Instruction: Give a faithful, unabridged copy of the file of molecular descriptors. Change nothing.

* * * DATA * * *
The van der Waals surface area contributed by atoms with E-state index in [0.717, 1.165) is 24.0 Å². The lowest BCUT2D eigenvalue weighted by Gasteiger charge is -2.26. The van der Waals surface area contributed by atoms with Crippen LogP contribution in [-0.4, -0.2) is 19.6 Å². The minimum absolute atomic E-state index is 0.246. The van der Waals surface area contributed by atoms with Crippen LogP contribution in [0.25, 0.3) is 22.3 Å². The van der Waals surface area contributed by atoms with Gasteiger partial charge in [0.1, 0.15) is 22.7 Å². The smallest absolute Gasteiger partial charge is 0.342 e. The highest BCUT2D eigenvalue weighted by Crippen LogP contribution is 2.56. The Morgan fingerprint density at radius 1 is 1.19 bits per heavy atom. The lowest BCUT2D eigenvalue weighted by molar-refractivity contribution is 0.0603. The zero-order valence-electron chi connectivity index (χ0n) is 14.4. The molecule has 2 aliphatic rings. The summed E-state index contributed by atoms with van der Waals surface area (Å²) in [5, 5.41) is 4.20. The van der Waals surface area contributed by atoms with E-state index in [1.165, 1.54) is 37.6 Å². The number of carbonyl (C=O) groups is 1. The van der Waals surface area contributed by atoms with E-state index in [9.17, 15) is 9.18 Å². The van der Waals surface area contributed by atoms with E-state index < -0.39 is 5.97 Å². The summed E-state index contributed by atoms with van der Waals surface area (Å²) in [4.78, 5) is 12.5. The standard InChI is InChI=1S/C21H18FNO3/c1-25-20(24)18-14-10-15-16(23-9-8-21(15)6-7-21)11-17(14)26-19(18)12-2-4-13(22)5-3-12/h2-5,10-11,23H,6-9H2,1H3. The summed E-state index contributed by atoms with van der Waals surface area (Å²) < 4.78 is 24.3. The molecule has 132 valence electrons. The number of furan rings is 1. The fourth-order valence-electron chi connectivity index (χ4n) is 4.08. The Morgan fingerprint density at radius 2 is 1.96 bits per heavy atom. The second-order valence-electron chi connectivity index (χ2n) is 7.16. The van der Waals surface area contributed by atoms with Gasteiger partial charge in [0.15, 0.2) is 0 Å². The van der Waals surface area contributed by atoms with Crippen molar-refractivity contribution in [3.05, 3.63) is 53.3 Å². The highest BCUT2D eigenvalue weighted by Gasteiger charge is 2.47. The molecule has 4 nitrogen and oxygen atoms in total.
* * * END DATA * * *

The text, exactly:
The van der Waals surface area contributed by atoms with E-state index in [0.717, 1.165) is 24.0 Å². The lowest BCUT2D eigenvalue weighted by Gasteiger charge is -2.26. The van der Waals surface area contributed by atoms with Crippen LogP contribution in [-0.4, -0.2) is 19.6 Å². The minimum absolute atomic E-state index is 0.246. The van der Waals surface area contributed by atoms with Crippen LogP contribution in [0.25, 0.3) is 22.3 Å². The van der Waals surface area contributed by atoms with Gasteiger partial charge in [0.1, 0.15) is 22.7 Å². The smallest absolute Gasteiger partial charge is 0.342 e. The highest BCUT2D eigenvalue weighted by Crippen LogP contribution is 2.56. The Morgan fingerprint density at radius 1 is 1.19 bits per heavy atom. The lowest BCUT2D eigenvalue weighted by molar-refractivity contribution is 0.0603. The zero-order valence-electron chi connectivity index (χ0n) is 14.4. The molecule has 2 aliphatic rings. The summed E-state index contributed by atoms with van der Waals surface area (Å²) in [5, 5.41) is 4.20. The van der Waals surface area contributed by atoms with E-state index in [1.165, 1.54) is 37.6 Å². The number of carbonyl (C=O) groups is 1. The van der Waals surface area contributed by atoms with E-state index in [9.17, 15) is 9.18 Å². The van der Waals surface area contributed by atoms with E-state index < -0.39 is 5.97 Å². The summed E-state index contributed by atoms with van der Waals surface area (Å²) in [4.78, 5) is 12.5. The standard InChI is InChI=1S/C21H18FNO3/c1-25-20(24)18-14-10-15-16(23-9-8-21(15)6-7-21)11-17(14)26-19(18)12-2-4-13(22)5-3-12/h2-5,10-11,23H,6-9H2,1H3. The summed E-state index contributed by atoms with van der Waals surface area (Å²) < 4.78 is 24.3. The molecule has 132 valence electrons. The number of furan rings is 1. The fourth-order valence-electron chi connectivity index (χ4n) is 4.08. The Morgan fingerprint density at radius 2 is 1.96 bits per heavy atom. The second-order valence-electron chi connectivity index (χ2n) is 7.16. The van der Waals surface area contributed by atoms with Gasteiger partial charge in [0.15, 0.2) is 0 Å². The van der Waals surface area contributed by atoms with Crippen molar-refractivity contribution in [3.05, 3.63) is 53.3 Å². The highest BCUT2D eigenvalue weighted by Gasteiger charge is 2.47. The molecule has 4 nitrogen and oxygen atoms in total.